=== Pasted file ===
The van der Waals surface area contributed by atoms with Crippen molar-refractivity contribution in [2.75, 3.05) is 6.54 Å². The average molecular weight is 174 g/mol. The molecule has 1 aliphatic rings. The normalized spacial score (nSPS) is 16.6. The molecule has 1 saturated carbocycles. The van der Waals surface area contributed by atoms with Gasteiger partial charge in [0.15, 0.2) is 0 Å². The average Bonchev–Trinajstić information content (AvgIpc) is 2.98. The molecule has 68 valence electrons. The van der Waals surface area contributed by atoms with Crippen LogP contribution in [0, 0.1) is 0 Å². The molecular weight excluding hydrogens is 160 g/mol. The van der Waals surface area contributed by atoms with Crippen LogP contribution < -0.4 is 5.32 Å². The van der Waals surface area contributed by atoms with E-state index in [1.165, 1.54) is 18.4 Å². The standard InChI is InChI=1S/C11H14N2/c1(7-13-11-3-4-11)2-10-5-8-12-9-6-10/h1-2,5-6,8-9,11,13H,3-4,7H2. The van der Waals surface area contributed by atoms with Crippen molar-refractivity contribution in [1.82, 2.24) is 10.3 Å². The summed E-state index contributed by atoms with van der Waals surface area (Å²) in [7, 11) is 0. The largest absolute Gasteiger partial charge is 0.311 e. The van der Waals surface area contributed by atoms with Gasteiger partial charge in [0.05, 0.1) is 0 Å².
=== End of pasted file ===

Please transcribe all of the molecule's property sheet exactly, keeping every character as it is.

The van der Waals surface area contributed by atoms with Crippen molar-refractivity contribution in [2.75, 3.05) is 6.54 Å². The average molecular weight is 174 g/mol. The molecule has 1 aliphatic rings. The normalized spacial score (nSPS) is 16.6. The molecule has 1 saturated carbocycles. The van der Waals surface area contributed by atoms with Gasteiger partial charge in [0.15, 0.2) is 0 Å². The average Bonchev–Trinajstić information content (AvgIpc) is 2.98. The molecule has 68 valence electrons. The van der Waals surface area contributed by atoms with Crippen LogP contribution in [0, 0.1) is 0 Å². The molecular weight excluding hydrogens is 160 g/mol. The van der Waals surface area contributed by atoms with Crippen LogP contribution < -0.4 is 5.32 Å². The van der Waals surface area contributed by atoms with E-state index in [1.165, 1.54) is 18.4 Å². The standard InChI is InChI=1S/C11H14N2/c1(7-13-11-3-4-11)2-10-5-8-12-9-6-10/h1-2,5-6,8-9,11,13H,3-4,7H2. The van der Waals surface area contributed by atoms with Crippen molar-refractivity contribution in [1.82, 2.24) is 10.3 Å². The summed E-state index contributed by atoms with van der Waals surface area (Å²) in [7, 11) is 0. The largest absolute Gasteiger partial charge is 0.311 e. The van der Waals surface area contributed by atoms with Gasteiger partial charge in [0.05, 0.1) is 0 Å².